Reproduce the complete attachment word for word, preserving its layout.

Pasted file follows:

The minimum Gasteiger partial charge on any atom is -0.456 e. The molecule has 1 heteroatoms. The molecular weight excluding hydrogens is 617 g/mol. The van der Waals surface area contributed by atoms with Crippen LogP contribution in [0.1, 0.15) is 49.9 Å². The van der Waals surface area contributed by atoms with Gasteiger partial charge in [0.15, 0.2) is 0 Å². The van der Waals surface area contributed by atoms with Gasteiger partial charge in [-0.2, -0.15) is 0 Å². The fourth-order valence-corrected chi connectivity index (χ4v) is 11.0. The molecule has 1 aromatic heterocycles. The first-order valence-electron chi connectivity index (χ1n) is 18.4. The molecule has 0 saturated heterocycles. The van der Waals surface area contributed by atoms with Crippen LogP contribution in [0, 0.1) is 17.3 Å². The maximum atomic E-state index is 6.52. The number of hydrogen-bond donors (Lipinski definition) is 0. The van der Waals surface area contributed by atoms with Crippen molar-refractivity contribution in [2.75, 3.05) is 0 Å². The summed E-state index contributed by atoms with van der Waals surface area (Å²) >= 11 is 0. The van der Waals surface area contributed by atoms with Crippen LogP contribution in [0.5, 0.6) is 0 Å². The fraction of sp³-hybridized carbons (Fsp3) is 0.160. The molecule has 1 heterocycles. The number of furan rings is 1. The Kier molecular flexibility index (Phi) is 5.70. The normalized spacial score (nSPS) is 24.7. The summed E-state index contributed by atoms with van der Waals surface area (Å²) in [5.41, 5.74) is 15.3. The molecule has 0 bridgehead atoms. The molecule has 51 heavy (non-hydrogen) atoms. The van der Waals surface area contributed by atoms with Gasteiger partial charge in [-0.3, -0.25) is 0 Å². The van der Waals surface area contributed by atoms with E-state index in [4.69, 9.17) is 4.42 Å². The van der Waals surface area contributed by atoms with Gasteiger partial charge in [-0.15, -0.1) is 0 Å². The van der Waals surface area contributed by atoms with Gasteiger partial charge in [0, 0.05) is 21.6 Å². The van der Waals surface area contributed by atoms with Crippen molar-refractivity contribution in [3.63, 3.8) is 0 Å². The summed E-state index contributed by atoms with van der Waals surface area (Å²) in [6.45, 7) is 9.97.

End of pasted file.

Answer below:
The minimum Gasteiger partial charge on any atom is -0.456 e. The molecule has 1 heteroatoms. The molecular weight excluding hydrogens is 617 g/mol. The van der Waals surface area contributed by atoms with Crippen LogP contribution in [0.1, 0.15) is 49.9 Å². The van der Waals surface area contributed by atoms with Gasteiger partial charge in [0.15, 0.2) is 0 Å². The van der Waals surface area contributed by atoms with Gasteiger partial charge in [-0.2, -0.15) is 0 Å². The fourth-order valence-corrected chi connectivity index (χ4v) is 11.0. The molecule has 1 aromatic heterocycles. The first-order valence-electron chi connectivity index (χ1n) is 18.4. The molecule has 0 saturated heterocycles. The van der Waals surface area contributed by atoms with Crippen LogP contribution in [0, 0.1) is 17.3 Å². The maximum atomic E-state index is 6.52. The number of hydrogen-bond donors (Lipinski definition) is 0. The van der Waals surface area contributed by atoms with Crippen molar-refractivity contribution in [2.75, 3.05) is 0 Å². The summed E-state index contributed by atoms with van der Waals surface area (Å²) >= 11 is 0. The van der Waals surface area contributed by atoms with Crippen LogP contribution in [0.5, 0.6) is 0 Å². The fraction of sp³-hybridized carbons (Fsp3) is 0.160. The molecule has 1 heterocycles. The number of furan rings is 1. The Kier molecular flexibility index (Phi) is 5.70. The normalized spacial score (nSPS) is 24.7. The summed E-state index contributed by atoms with van der Waals surface area (Å²) in [5.41, 5.74) is 15.3. The molecule has 0 bridgehead atoms. The molecule has 51 heavy (non-hydrogen) atoms. The van der Waals surface area contributed by atoms with Gasteiger partial charge in [-0.3, -0.25) is 0 Å². The van der Waals surface area contributed by atoms with E-state index in [4.69, 9.17) is 4.42 Å². The van der Waals surface area contributed by atoms with Gasteiger partial charge in [-0.15, -0.1) is 0 Å². The van der Waals surface area contributed by atoms with Gasteiger partial charge in [0, 0.05) is 21.6 Å². The van der Waals surface area contributed by atoms with Crippen molar-refractivity contribution in [3.63, 3.8) is 0 Å². The summed E-state index contributed by atoms with van der Waals surface area (Å²) in [6.45, 7) is 9.97.